Windows 10 also eliminates a lot of re-installation headaches, according to Redmond. Currently, Windows users need to download and install all the security fixes and updates on top of the basic installation. When you "refresh and reset" Windows 10, however, it'll tap existing runtime system files, bringing your system to the same point you started at without the need to download.

Source: Engadget

Nintendo To Make Smartphone Games

If you enjoy gaming on Nintendo's portable hardware, there are signs in the sky that show that the days of the NDS are nearing an end. Nintendo recently formed a business and capital alliance that will have them making smartphone games in the near future. At that point, it probably makes much more sense for Nintendo to kill off their portable hardware division which has been losing money and focusing on their software side, which has been doing alright.

In order to create completely new game experiences for smart devices, all Nintendo IP will be eligible for development and exploration by the alliance. As these consumers enjoy the unique kind of gameplay found only with Nintendo, they will have the opportunity to explore even more premium experiences on Nintendo's dedicated video game platforms. Information on upcoming games and availability will be forthcoming.

Source: GlobeNewsWire

Windows 10 Security Changes

Windows 10 has a lot of changes to it and one of these is how they address security. This includes user accounts, sign-on options and more. Some of the native features include fingerprint, iris recognition and more. It looks pretty cool and the new "Windows Hello" is really gearing up to kill passwords once and for all on Microsoft-powered devices.

Windows Hello relies on common hardware, but takes everything to the next level: fingerprint scanners, cameras with infrared sensors and so on. The software analyzes input from such hardware to confirm your identity and then signs you in, without requiring you to remember a password.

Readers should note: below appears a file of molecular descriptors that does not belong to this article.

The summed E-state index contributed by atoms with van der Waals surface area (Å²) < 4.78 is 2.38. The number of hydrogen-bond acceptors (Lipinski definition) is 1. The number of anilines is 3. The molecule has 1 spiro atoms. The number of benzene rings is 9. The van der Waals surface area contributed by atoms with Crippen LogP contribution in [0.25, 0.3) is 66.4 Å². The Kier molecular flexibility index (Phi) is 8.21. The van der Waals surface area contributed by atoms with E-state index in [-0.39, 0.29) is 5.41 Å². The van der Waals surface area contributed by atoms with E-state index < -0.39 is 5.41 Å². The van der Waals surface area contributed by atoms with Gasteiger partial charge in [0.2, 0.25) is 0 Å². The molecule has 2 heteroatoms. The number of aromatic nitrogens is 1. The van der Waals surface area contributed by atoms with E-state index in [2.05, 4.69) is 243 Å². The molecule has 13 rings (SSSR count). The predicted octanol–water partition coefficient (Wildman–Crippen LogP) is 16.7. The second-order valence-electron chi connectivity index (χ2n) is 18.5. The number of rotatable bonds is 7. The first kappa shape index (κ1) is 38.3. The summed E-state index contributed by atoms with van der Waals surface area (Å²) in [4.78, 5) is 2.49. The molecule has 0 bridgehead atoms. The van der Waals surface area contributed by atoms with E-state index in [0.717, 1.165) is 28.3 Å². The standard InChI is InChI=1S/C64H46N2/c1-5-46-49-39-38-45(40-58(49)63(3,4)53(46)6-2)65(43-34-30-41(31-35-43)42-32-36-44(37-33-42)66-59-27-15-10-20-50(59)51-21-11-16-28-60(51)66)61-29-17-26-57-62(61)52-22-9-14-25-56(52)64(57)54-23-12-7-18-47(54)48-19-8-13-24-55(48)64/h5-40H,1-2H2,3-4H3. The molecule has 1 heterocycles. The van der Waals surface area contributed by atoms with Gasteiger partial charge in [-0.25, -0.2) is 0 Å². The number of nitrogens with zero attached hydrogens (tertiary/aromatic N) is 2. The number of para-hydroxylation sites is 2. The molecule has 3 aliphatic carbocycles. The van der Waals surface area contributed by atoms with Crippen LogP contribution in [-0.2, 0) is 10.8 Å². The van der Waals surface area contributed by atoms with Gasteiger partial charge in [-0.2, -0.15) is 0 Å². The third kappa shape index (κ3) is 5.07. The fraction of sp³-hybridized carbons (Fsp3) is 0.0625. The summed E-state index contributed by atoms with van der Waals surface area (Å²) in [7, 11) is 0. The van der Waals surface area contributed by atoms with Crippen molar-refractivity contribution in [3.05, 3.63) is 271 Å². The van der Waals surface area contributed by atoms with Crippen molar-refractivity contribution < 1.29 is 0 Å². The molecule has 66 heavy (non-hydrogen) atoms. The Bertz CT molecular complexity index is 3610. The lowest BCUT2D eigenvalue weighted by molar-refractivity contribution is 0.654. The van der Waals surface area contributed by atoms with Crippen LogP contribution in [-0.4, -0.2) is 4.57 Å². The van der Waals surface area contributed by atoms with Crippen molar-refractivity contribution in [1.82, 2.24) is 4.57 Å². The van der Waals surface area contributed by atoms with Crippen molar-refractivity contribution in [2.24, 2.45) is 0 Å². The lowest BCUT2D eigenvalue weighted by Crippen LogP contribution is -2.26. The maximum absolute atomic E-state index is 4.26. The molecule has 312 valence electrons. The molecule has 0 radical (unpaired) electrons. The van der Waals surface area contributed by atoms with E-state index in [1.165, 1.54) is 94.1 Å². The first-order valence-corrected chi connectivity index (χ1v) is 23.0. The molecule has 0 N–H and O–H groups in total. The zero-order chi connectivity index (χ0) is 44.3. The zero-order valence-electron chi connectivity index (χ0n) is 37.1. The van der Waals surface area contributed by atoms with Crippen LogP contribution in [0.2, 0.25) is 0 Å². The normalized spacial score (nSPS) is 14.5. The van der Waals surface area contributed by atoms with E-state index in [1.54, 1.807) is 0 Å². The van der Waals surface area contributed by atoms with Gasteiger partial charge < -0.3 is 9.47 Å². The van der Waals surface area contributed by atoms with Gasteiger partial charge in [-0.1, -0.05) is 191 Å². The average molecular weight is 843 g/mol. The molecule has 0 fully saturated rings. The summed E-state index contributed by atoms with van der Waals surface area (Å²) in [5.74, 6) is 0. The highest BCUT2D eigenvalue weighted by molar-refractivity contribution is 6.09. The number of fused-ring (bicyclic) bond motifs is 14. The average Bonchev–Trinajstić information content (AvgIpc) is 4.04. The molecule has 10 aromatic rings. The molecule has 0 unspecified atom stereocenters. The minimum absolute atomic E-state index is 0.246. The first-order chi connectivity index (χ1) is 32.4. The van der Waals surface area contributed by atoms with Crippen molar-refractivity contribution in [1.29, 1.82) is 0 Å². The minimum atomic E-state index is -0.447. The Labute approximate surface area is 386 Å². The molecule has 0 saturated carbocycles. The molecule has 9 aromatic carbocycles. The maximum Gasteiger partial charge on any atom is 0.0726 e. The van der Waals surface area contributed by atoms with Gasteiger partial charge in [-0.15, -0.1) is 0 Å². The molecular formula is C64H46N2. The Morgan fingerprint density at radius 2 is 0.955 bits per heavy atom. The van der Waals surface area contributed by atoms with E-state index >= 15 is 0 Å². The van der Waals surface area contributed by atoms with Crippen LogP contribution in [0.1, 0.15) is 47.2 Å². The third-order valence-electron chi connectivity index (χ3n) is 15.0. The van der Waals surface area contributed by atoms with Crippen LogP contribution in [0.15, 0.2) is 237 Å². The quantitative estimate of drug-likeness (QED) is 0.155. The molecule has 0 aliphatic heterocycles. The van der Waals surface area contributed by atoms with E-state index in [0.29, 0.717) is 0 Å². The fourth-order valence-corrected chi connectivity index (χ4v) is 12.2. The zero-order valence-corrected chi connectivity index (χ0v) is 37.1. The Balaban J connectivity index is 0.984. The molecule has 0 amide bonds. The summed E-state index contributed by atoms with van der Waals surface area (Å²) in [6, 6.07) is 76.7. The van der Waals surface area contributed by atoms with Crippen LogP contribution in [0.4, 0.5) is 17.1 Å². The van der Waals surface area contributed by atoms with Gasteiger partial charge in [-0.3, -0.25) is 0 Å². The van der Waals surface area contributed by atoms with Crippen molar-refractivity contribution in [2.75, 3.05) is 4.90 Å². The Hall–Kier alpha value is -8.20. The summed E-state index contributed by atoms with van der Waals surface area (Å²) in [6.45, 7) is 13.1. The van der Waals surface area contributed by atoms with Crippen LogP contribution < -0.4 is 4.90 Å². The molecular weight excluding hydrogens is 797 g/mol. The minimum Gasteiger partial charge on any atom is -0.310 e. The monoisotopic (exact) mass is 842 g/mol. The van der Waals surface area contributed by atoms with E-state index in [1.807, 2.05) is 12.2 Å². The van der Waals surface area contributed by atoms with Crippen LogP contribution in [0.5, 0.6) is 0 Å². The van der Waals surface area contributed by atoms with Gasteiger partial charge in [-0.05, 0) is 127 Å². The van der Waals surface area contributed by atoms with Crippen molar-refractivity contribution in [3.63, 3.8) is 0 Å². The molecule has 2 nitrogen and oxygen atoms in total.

Source: Neowin

Google Starts to Manually Review Apps

Google has had a very open policy when it came to App submissions to the Google Play store. Unfortunately sometimes this didn't work out in their favor and there were a few really bad apps that got through the automated process. Google is trying to clean up the sloppy app approach by going through and manually reviewing apps, and is now included age-based ratings. While this may be a pain for a few developers, overall I think this is a good move on Google's part.

Google Play, Google’s marketplace for Android applications which now reaches a billion people in over 190 countries, has historically differentiated itself from rival Apple by allowing developers to immediately publish their mobile applications without a lengthy review process. However, Google has today disclosed that, beginning a couple of months ago, it began having an internal team of reviewers analyze apps for policy violations prior to publication.

Source: TechCrunch

Star Citizen SXSW Video Montoge

This game looks good. It looks like it has some depth, variety and I'm actually looking forward to it! It might be a great filler until Mass Effect 4.


Yahoo Helps Get Rid of Passwords

Yahoo is stepping up two-factor authentication with a new service that is basically "on demand" passwords. When you try and log into a site that requires a password, Yahoo a random password will be emailed to you. This will help eliminate the need for remembering complicated passwords and hopefully keep people from using simple passwords and then getting their accounts compromised. 

We’ve all been there…you’re logging into your email and you panic because you’ve forgotten your password. After racking your brain for what feels like hours, it finally comes to you. Phew! Today, we’re hoping to make that process lessanxiety-inducing by introducing on-demand passwords, which are texted to yourmobile phone when you need them. You no longer have to memorize a difficult password to sign in to your account - what a relief!

Source: Yahoo